Friday, May 17, 2013

April a jobs bomb in Wisconsin

Despite the Walker Administration's best efforts to distract the public, eventually they had to release April's jobs numbers yesterday afternoon. And they were an unmitigated disaster, with 24,100 jobs lost overall, and 22,600 in the private sector. I would expect that to be the biggest job losses in the country when the state-by-state numbers are released by the BLS later today, and unlike what Robin Vos promised, job creation has not taken off like a rocket. In fact, the Walker job charts now show that we have fewer jobs in Wisconsin than we did before Walker was retained in the recall election in June 2012, and the private sector Walker jobs gap is now over 70,000.

I'll have more on this at a later time, especially on this Administration's cynical and disgusting attempts to hide this report and promote out-of-context numbers that badly lag the rest of the country (sorry, had to take advantage of the perfect weather yesterday), and I'll also discuss how our paid-off media fell for some of it. And yes, some of this is related to the horrible April weather, which shows up in lower-than-normal seasonal hiring being listed as job "losses" (especially the 3,900 lost in Construction and 3,600 lost in Leisure and Hospitality. I'd expect a nice "gain" in these same positions for May as a result).

But don't be fooled, it is not working, it never will work, and every month that these people are allowed to be in office is another month that Wisconsin slips further and further into the hole. Walker really is Dubya-2 on a Wisconsin level.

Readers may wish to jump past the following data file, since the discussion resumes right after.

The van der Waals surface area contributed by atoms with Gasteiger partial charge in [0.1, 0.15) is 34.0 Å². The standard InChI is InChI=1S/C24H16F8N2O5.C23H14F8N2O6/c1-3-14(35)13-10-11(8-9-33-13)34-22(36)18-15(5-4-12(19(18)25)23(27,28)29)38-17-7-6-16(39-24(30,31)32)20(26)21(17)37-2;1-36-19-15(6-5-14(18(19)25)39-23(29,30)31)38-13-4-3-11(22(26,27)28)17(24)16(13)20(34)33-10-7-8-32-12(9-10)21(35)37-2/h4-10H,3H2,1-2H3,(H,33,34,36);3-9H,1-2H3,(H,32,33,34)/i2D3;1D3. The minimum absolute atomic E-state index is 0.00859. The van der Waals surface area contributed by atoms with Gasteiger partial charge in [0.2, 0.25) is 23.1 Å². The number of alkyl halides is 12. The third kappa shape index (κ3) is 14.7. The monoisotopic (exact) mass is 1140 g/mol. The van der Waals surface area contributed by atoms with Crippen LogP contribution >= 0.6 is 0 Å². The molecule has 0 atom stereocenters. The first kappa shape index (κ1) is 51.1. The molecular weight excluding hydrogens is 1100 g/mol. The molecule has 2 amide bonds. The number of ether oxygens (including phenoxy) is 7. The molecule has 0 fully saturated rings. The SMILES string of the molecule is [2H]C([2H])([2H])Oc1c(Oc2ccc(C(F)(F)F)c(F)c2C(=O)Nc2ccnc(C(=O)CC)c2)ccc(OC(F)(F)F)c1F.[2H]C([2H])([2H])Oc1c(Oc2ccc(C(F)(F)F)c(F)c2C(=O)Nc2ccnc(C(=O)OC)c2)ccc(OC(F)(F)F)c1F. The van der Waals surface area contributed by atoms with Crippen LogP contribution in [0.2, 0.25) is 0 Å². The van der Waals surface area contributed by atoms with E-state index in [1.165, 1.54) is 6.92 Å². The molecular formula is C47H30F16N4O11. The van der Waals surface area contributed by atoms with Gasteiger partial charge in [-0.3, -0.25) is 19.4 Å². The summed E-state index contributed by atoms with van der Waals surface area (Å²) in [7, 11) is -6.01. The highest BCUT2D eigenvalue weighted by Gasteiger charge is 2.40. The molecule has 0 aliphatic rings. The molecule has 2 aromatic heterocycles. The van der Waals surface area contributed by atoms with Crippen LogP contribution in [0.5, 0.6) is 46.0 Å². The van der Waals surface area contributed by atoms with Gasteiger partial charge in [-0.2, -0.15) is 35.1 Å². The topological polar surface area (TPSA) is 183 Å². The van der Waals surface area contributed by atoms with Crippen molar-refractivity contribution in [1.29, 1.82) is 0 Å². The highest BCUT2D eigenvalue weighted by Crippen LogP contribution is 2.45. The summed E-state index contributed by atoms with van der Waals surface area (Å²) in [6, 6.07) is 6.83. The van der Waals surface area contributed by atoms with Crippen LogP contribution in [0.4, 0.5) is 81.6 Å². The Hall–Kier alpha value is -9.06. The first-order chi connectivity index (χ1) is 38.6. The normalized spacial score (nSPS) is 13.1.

1. Withholding tax revenue is down 5.4% from April 2012 to April 2013. It's a fairly noisy series, but this is way down at the bottom of the range (still watching for the April sales tax revenue figures to come out).

    UI claims for the March - April reference weeks dropped by half as much as they did last year (7,376 vs 15,606) and these changes are in very consistent ratios with the increases in non-seasonally adjusted CES for these months (13,400 vs 33,900).

    A certain amount of the headline job drop (no more than 5,000) is a return of seasonal adjustments to values closer to historical norms: these have been higher than normal the last 4 months, but getting back to the fold now.

    One political ramification of our bad April is that the national rankings that Walker will be taking into next year's election will be from QCEW for the now-started 12 months of March 2012 - March 2013.

    Speaking of QCEW, if you add in the mean of recently-benchmarked CES seasonal adjustments to it, you can see that only 1/4 of the 2012 gains were in the second half of the year.

    P.S. I only just noticed: the Mass Layoff Statistics program has been a casualty of the sequester

    1. Excuse me, the now-started 12 months of March *2013* - March *2014*.

  2. Sales tax collections in April 2013 were up 3.0% vs April 2012.